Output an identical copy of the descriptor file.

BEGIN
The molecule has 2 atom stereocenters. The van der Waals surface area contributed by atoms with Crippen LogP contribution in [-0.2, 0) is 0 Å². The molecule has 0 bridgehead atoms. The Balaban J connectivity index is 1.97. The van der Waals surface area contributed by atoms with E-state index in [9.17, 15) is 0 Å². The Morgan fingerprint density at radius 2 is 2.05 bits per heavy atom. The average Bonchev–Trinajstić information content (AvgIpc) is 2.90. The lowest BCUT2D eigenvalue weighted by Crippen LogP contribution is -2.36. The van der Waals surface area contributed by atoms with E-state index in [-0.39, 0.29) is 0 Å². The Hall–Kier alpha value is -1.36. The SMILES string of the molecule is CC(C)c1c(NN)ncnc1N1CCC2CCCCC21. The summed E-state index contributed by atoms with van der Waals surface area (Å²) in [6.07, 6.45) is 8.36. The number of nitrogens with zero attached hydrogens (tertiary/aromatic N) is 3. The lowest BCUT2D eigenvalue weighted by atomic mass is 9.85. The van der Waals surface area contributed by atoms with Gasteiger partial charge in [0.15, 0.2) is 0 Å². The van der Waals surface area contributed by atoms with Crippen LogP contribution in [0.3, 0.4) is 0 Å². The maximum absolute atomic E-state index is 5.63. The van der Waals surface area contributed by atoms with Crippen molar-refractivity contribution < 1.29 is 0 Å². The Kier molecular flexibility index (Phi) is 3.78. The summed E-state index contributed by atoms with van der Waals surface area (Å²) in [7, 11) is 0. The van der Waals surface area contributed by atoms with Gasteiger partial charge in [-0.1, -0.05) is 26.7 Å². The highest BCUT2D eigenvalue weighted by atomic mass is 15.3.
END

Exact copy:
The molecule has 2 atom stereocenters. The van der Waals surface area contributed by atoms with Crippen LogP contribution in [-0.2, 0) is 0 Å². The molecule has 0 bridgehead atoms. The Balaban J connectivity index is 1.97. The van der Waals surface area contributed by atoms with E-state index in [9.17, 15) is 0 Å². The Morgan fingerprint density at radius 2 is 2.05 bits per heavy atom. The average Bonchev–Trinajstić information content (AvgIpc) is 2.90. The lowest BCUT2D eigenvalue weighted by Crippen LogP contribution is -2.36. The van der Waals surface area contributed by atoms with E-state index in [-0.39, 0.29) is 0 Å². The Hall–Kier alpha value is -1.36. The SMILES string of the molecule is CC(C)c1c(NN)ncnc1N1CCC2CCCCC21. The summed E-state index contributed by atoms with van der Waals surface area (Å²) in [6.07, 6.45) is 8.36. The number of nitrogens with zero attached hydrogens (tertiary/aromatic N) is 3. The lowest BCUT2D eigenvalue weighted by atomic mass is 9.85. The van der Waals surface area contributed by atoms with Gasteiger partial charge in [0.15, 0.2) is 0 Å². The van der Waals surface area contributed by atoms with Crippen LogP contribution in [0.3, 0.4) is 0 Å². The maximum absolute atomic E-state index is 5.63. The van der Waals surface area contributed by atoms with Crippen molar-refractivity contribution < 1.29 is 0 Å². The Kier molecular flexibility index (Phi) is 3.78. The summed E-state index contributed by atoms with van der Waals surface area (Å²) in [7, 11) is 0. The van der Waals surface area contributed by atoms with Gasteiger partial charge in [-0.1, -0.05) is 26.7 Å². The highest BCUT2D eigenvalue weighted by atomic mass is 15.3.